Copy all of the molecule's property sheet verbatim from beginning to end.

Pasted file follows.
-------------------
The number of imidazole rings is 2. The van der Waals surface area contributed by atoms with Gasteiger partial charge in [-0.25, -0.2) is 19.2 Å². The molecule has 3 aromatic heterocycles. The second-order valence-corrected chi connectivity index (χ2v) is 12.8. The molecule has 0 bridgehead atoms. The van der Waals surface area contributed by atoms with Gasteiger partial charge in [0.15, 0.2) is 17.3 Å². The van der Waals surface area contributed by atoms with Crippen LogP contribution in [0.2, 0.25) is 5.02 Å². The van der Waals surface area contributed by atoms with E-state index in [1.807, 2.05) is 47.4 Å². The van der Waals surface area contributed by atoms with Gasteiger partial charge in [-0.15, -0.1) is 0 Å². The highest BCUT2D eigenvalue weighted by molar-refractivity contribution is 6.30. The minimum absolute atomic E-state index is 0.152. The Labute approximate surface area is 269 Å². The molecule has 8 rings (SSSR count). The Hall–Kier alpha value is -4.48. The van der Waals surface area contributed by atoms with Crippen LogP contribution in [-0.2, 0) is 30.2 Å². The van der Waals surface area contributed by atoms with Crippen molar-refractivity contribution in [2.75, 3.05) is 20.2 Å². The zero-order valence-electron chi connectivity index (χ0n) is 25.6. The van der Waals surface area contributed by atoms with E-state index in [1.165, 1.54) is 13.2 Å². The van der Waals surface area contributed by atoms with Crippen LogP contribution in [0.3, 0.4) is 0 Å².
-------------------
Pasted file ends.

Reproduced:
The number of imidazole rings is 2. The van der Waals surface area contributed by atoms with Gasteiger partial charge in [-0.25, -0.2) is 19.2 Å². The molecule has 3 aromatic heterocycles. The second-order valence-corrected chi connectivity index (χ2v) is 12.8. The molecule has 0 bridgehead atoms. The van der Waals surface area contributed by atoms with Gasteiger partial charge in [0.15, 0.2) is 17.3 Å². The van der Waals surface area contributed by atoms with Crippen LogP contribution in [0.2, 0.25) is 5.02 Å². The van der Waals surface area contributed by atoms with E-state index in [1.807, 2.05) is 47.4 Å². The van der Waals surface area contributed by atoms with Gasteiger partial charge in [-0.15, -0.1) is 0 Å². The highest BCUT2D eigenvalue weighted by molar-refractivity contribution is 6.30. The minimum absolute atomic E-state index is 0.152. The Labute approximate surface area is 269 Å². The molecule has 8 rings (SSSR count). The Hall–Kier alpha value is -4.48. The van der Waals surface area contributed by atoms with Crippen LogP contribution in [-0.2, 0) is 30.2 Å². The van der Waals surface area contributed by atoms with Crippen molar-refractivity contribution in [2.75, 3.05) is 20.2 Å². The zero-order valence-electron chi connectivity index (χ0n) is 25.6. The van der Waals surface area contributed by atoms with E-state index in [1.165, 1.54) is 13.2 Å². The van der Waals surface area contributed by atoms with Crippen LogP contribution in [0.3, 0.4) is 0 Å².